ashkiryn: (bamf mat cauthon)
[personal profile] ashkiryn
Such a glorious episode, isn't it, and fraught with Winchester brother angst. It's also, I think, the first episode since "Wendigo" that puts emphasis on all that rage that is at times central to Sam's character. And unless if you count "Bloody Mary", it's also the first time that we're shown a...shall we say, darker Sam, or at least a Sam that is lacking his empathy filter, which is also something we'll see rear its head again, particularly in season 6.

This episode, I'll state for the record, was written by Richard Hatem, and this is the last episode that he'll write for Supernatural. He also wrote "Phantom Traveler", and it's interesting to me that both of his episodes carried themes of possession in them. Hmm.

This episode was rife with parallels, and many eyebrow-raising moments on this watch-through, now that I was paying attention to catch them.

(Like Dean's comment about "Don't ask, don't tell." ...Really, Dean. Really. His projecting here is actually a lot more interesting than one might think at a superficial glance. In this case, he'd be comparing any of his homosexual leanings to Sam's psychic powers, which even now, before they know it's a result of demon blood, Dean views as disturbing and wrong. And both reactions are caused by John. Hmm.)

We've also got a parallel between the two mysterious phone messages received by each brother in the episode. Towards the beginning, Dean receives a text message from an unknown number, giving him coordinates, at which there is a job, and Dean immediately accepts is as being his father and is prepared to follow the orders given to him, no questions asked, whereas Sam is completely skeptical, even with the possibility that they might find their dad at the job. Which they don't.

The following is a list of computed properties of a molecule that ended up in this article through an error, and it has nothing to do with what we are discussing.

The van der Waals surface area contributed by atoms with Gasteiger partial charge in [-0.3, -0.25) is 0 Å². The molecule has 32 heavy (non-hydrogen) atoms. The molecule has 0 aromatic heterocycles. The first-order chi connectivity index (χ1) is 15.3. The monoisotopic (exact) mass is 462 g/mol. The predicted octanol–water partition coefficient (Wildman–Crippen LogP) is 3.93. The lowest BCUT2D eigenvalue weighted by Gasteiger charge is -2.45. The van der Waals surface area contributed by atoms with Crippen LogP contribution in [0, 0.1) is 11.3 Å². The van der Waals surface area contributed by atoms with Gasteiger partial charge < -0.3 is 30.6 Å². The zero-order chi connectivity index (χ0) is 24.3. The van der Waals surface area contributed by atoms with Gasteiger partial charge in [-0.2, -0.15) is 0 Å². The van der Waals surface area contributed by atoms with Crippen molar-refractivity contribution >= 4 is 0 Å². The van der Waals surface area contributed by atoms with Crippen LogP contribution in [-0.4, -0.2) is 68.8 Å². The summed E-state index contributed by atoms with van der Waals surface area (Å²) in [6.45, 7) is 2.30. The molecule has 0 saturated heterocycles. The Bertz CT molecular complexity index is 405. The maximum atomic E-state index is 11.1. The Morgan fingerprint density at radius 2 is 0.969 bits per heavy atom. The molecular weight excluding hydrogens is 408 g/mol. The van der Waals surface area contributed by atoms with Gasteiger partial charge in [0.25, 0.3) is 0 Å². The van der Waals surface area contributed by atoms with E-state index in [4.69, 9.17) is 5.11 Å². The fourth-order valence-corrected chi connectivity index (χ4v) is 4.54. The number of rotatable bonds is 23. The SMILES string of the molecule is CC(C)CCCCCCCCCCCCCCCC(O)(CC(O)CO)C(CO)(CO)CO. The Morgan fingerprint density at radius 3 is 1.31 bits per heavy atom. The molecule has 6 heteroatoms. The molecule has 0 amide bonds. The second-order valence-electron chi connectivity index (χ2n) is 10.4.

Compare this to later in the episode, when Sam gets a call from "Dean", telling him to go down into the basement of the asylum, because "Dean" is being attacked and needs help---and Sam doesn't question the validity of this call AT ALL. And of course, he doesn't find Dean down in the basement at all; and when the real Dean goes down after him, he doesn't really find Sam there either, only a somewhat possessed Sam.

I'm having a hard time believing that the parallel isn't intentional, but as to what conclusions we're supposed to draw from that comparison between John and Ellicott---I honestly don't know. I guess I only have speculation. You know, maybe it's that John encourages Sam to embrace his rage and thirst for vengeance, to put killing Azazel before absolutely everything else, which is kind of similar to Ellicott's "intense rage therapy". The rage therapy comes from a place of good intentions, and is meant to help the patients channel all of that rage OUT of themselves---but it doesn't work. It only makes the patients worse, and ends with them lashing out and essentially destroying their lives completely. Ellicott may have died and become the ghost of his former self, but he still carried on with what was probably his life's work, unable to let go until Dean purified him with fire. In the same way, you could argue that John Winchester died with his wife on the ceiling that night, and that his ghost, John the Hunter, carried on with the work he thought needed to be done, and it's only after he goes to Hell for Dean, and then gets out, that he comes to find any kind of peace. Seems legit to me, anyway.

And of course, as Sam gets lost in the rage of John/Ellicott's therapy, which ironically was supposed to cure that rage, Dean is there to save him. Dean starts to get whammied by Ellicott too, but he manages to fight through it to still set the bones on fire, and honestly, as sad as it is, it seems to me that it all the rage therapy would have done to Dean was make him hate himself even more than he already does, which seems impossible, but Dean seems to excel at reaching new heights of self-loathing.

In any case, this parallel between Ellicott and John seems to be subliminally preparing us that John isn't the best figure to try to emulate.